آیا یک مسئولیت قابلیت جمع پذیری دارد؟ تاثیر فرهنگ بر اعتماد و مشتری مداری سازمانی: مطالعه هفت کشور
|کد مقاله||سال انتشار||مقاله انگلیسی||ترجمه فارسی||تعداد کلمات|
|20954||2005||7 صفحه PDF||سفارش دهید||محاسبه نشده|
Publisher : Elsevier - Science Direct (الزویر - ساینس دایرکت)
Journal : Journal of Business Research, Volume 58, Issue 1, January 2005, Pages 96–102
For firms competing in the global marketplace, sustainable competitive advantages can be developed through building capabilities in one or more of three processes: internal, external, or spanning [J. Mark. 58 (1994) 37]. This paper addresses the question: “To what extent does a firm's national culture affect its ability to develop any of these capabilities, particularly those needed to develop strong relationships with external partners?” Focusing on individualism/collectivism, we examine differences in the level of four measures that reflect capabilities in these processes: (1) a firm's internal climate of trust, (2) a firm's trust for external partners, (3) customer orientation, and (4) the propensity to trust of individuals from the firm. Hypotheses are introduced and tested using data from bank managers of six Asian nations and two U.S. states. Results show that U.S. managers generally show higher levels of trust and customer orientation than Asian managers.
Marketers, particularly those engaged in global marketing, increasingly recognize the importance of relationships with a host of exchange partners: both external and internal (Morgan and Hunt, 1994). Schultz (2001) argues for a “marketing triad,” in which marketers, customers, and employees all work together to create value for each other. Kotler (2000, p. 22) stresses integrated marketing requiring both external marketing, directed at people outside the company, and internal marketing: the task of hiring, training, and motivating able employees who want to serve customers well. In Zeithaml et al.'s (1990) service quality gap model, perceived quality is a function of both the accuracy of the marketer's understanding of customer expectations and the organization's (employees) performance in delivering the service. Day (1994) emphasizes the importance of both external (outside-in) and internal (inside-out) processes in the delivery of value and the development of positions of advantage. Global competitiveness, therefore, requires vision and execution both externally and internally. Managers and employees must be customer oriented and capable of building trusting relationships with external partners. Internally, value delivery is enhanced by a climate of trust. An important question for marketers and nations is to what extent culture influences an organization's external and internal capabilities. Do some cultures foster an internal environment where trust prevails? Are some more trusting of external partners and more capable of developing a customer orientation? This paper examines the role of culture in fostering trust and a customer orientation. We focus on the influence of individualism/collectivism (Hofstede, 1980), then propose hypotheses regarding national differences in the level of four measures: organizational members' propensity to trust, internal and external organizational trust, and customer orientation. Hypotheses are tested using data from midlevel bank managers from the U.S. and six Asian nations.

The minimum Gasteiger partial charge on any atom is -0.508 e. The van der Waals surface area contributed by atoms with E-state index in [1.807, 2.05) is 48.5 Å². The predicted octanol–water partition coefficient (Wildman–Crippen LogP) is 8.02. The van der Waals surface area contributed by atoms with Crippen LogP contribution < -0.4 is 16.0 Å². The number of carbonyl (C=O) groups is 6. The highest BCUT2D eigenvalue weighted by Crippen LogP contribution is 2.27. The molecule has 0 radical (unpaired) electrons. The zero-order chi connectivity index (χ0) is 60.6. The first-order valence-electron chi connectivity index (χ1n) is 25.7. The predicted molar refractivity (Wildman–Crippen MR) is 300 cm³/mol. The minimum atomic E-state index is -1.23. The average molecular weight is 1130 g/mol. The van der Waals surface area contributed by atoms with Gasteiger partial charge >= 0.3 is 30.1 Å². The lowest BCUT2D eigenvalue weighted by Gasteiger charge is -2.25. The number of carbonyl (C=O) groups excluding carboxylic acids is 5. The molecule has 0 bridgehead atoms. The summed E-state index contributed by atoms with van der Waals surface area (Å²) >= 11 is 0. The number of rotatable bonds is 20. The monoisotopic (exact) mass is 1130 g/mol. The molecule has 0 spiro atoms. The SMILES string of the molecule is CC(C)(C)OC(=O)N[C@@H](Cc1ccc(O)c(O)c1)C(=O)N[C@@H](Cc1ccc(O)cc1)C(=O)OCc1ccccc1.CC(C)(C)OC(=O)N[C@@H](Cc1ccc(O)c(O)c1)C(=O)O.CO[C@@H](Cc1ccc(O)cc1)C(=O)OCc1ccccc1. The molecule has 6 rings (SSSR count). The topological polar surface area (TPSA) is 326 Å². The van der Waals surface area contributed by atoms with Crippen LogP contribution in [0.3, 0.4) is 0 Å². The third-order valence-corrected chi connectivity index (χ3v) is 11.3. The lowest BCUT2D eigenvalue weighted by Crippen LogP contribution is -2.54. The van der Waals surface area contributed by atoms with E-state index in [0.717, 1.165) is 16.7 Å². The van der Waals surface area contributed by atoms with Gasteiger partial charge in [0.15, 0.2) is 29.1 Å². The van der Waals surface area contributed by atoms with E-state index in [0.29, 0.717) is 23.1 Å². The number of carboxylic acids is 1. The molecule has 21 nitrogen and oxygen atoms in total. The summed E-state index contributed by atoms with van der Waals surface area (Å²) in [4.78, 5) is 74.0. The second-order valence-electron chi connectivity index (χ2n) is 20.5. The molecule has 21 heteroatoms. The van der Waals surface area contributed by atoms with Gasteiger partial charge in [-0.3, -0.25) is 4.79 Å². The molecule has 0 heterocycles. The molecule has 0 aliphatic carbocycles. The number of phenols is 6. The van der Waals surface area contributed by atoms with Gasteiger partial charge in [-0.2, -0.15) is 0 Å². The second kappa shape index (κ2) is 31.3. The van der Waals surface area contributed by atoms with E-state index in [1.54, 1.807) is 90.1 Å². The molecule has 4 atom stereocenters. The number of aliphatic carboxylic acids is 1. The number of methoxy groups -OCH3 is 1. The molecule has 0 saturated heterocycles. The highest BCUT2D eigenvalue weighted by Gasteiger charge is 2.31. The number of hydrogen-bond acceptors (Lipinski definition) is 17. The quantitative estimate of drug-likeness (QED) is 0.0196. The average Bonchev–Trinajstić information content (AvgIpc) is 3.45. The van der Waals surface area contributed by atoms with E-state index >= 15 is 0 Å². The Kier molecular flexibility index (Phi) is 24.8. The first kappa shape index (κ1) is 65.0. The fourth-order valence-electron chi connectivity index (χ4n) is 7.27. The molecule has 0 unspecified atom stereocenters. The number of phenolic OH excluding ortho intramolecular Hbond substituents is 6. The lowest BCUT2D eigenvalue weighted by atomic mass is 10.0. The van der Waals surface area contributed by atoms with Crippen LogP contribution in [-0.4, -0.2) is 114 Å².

نتیجه گیری انگلیسی
This study represents a major effort at measuring elements of organizational trust and effectiveness across a diverse sample of Asian nations and the United States. It introduces scales of internal and external organizational trust, organization members' propensity to trust, and customer orientation. It shows variation across nations on all of the measures and shows that organizations from individualist countries may have inherent advantages because of their culture in developing customer orientations and external relationships. As the importance of developing and integrating market-driven external, internal, and spanning capabilities continues to grow, we invite other researchers to join in our effort to more thoroughly understand how culture influences those capabilities.